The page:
I've only owned 1 Marshall because, honestly I've only needed one Marshall. I have a JMP 50 and it's all the amp I've ever needed. Played outdoor festivals, they just mic me anyway, played in small clubs, it's too damn loud. I've kept all of my gear that I've accumulated over 40 odd years of playing (some more odd than others) and I've considered selling my cab several times, but I think I'll have my ashes buried in my JMP when I die. I'm considering getting a small VOX combo because, frankly, I'm tired of carrying a half stack everywhere. My heart is in it, my back says no more.
I gigged earlier this year for a while with a Vox AC10C1. Thing was like a mini Marshall. And it was lightweight. Picked up a couple of Vox P15R’s for that purpose now. Even lighter and surprisingly loud. I can move them without having to ask for help:rofl:.

Still, when you need a Marshall…:hbang:
9F786B70-15B1-4758-8850-571215C0074F.jpeg
 

Dean Swindell

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Sorry to hear about your frustration. I ended up getting a ‘72 1987. I have no plans to mod it, it’s a beautiful sounding amp. And I usually don’t hesitate to mod my equipment. With this amp, all I need is an overdrive out front and my attenuator and it gives me the best tones I’ve ever had. Still, I’m curious about Marshalls from different time periods, and people’s experience with them.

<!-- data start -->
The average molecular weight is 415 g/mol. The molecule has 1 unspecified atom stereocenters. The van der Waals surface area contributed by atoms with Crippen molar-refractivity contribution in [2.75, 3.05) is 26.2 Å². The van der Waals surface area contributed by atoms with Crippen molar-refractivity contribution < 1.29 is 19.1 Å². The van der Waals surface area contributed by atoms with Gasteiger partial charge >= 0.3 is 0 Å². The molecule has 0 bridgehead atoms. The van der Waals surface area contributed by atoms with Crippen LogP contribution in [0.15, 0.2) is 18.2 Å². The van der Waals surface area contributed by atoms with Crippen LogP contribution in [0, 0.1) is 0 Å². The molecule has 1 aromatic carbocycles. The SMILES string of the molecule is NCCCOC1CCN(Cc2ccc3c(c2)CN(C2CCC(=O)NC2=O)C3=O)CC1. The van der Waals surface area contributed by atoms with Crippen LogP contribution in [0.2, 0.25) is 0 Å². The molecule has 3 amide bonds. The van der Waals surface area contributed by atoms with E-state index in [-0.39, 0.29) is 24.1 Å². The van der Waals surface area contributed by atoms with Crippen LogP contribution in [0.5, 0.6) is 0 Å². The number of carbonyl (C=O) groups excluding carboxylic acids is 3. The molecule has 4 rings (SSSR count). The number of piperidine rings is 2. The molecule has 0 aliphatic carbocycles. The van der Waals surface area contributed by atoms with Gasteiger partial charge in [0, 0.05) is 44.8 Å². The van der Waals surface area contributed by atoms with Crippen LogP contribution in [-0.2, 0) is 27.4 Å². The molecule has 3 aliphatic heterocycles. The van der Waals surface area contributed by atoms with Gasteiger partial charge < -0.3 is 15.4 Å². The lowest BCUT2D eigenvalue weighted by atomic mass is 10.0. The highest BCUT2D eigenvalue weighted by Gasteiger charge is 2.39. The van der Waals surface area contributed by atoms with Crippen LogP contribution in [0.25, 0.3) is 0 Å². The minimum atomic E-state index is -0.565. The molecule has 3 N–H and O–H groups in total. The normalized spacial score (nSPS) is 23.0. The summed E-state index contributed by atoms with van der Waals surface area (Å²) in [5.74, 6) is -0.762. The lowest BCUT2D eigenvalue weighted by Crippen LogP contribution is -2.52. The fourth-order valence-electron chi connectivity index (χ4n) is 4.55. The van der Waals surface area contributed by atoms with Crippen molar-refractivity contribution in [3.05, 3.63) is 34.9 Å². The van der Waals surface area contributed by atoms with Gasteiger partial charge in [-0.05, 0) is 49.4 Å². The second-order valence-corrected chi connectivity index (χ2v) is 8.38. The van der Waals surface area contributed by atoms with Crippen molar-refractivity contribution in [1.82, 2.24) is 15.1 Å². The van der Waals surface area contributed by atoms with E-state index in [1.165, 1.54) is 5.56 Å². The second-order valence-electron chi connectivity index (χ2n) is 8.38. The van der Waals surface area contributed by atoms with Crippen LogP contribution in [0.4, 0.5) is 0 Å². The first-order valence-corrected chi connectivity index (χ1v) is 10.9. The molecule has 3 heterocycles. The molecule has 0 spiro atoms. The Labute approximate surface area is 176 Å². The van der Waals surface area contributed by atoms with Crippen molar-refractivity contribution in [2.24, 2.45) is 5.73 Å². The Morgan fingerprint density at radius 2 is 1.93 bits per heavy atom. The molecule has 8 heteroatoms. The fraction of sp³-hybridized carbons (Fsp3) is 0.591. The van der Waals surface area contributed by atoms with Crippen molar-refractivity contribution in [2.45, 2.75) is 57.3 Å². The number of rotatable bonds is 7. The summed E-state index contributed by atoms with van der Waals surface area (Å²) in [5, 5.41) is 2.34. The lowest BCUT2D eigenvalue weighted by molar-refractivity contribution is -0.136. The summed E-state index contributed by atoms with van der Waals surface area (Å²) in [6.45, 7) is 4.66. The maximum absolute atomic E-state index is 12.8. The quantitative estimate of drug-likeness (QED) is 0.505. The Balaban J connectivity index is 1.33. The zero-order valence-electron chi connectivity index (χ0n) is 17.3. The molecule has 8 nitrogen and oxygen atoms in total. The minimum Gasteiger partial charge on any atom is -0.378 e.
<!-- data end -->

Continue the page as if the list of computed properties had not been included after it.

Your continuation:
YES! Just the situation i was looking for because I love the reissues. I like attenuators but I'm good with a well engineered master too. And I like a medium-ish overdrive too, as a kind of "lead 2" (my guitar volume full up is "lead 1").